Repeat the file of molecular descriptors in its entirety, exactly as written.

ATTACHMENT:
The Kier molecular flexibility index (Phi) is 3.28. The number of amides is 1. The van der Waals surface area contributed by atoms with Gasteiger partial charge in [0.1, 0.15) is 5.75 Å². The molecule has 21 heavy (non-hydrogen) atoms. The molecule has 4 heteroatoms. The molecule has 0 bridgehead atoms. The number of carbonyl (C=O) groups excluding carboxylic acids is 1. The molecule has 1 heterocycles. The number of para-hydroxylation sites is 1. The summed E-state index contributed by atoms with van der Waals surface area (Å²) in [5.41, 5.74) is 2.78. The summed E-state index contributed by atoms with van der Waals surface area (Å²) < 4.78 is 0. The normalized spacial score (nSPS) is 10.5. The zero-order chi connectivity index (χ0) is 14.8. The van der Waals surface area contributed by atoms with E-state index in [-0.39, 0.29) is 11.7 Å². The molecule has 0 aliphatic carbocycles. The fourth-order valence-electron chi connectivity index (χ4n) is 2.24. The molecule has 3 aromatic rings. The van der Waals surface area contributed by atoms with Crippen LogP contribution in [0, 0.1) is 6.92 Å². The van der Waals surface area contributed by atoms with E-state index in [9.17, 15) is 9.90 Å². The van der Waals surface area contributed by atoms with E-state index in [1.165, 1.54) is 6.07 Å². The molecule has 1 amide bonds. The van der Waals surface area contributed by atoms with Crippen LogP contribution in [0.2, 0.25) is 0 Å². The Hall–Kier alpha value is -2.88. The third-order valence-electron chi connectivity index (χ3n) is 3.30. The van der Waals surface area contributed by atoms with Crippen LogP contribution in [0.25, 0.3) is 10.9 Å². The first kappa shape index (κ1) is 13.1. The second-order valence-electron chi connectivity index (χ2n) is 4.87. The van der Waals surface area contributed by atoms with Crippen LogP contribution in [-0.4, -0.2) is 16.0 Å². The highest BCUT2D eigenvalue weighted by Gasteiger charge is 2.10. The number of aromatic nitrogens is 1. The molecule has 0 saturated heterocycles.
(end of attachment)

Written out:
The Kier molecular flexibility index (Phi) is 3.28. The number of amides is 1. The van der Waals surface area contributed by atoms with Gasteiger partial charge in [0.1, 0.15) is 5.75 Å². The molecule has 21 heavy (non-hydrogen) atoms. The molecule has 4 heteroatoms. The molecule has 0 bridgehead atoms. The number of carbonyl (C=O) groups excluding carboxylic acids is 1. The molecule has 1 heterocycles. The number of para-hydroxylation sites is 1. The summed E-state index contributed by atoms with van der Waals surface area (Å²) in [5.41, 5.74) is 2.78. The summed E-state index contributed by atoms with van der Waals surface area (Å²) < 4.78 is 0. The normalized spacial score (nSPS) is 10.5. The zero-order chi connectivity index (χ0) is 14.8. The van der Waals surface area contributed by atoms with E-state index in [-0.39, 0.29) is 11.7 Å². The molecule has 0 aliphatic carbocycles. The fourth-order valence-electron chi connectivity index (χ4n) is 2.24. The molecule has 3 aromatic rings. The van der Waals surface area contributed by atoms with Crippen LogP contribution in [0, 0.1) is 6.92 Å². The van der Waals surface area contributed by atoms with E-state index in [9.17, 15) is 9.90 Å². The van der Waals surface area contributed by atoms with E-state index in [1.165, 1.54) is 6.07 Å². The molecule has 1 amide bonds. The van der Waals surface area contributed by atoms with Crippen LogP contribution in [0.2, 0.25) is 0 Å². The Hall–Kier alpha value is -2.88. The third-order valence-electron chi connectivity index (χ3n) is 3.30. The van der Waals surface area contributed by atoms with Crippen LogP contribution in [0.25, 0.3) is 10.9 Å². The first kappa shape index (κ1) is 13.1. The second-order valence-electron chi connectivity index (χ2n) is 4.87. The van der Waals surface area contributed by atoms with Crippen LogP contribution in [-0.4, -0.2) is 16.0 Å². The highest BCUT2D eigenvalue weighted by Gasteiger charge is 2.10. The number of aromatic nitrogens is 1. The molecule has 0 saturated heterocycles.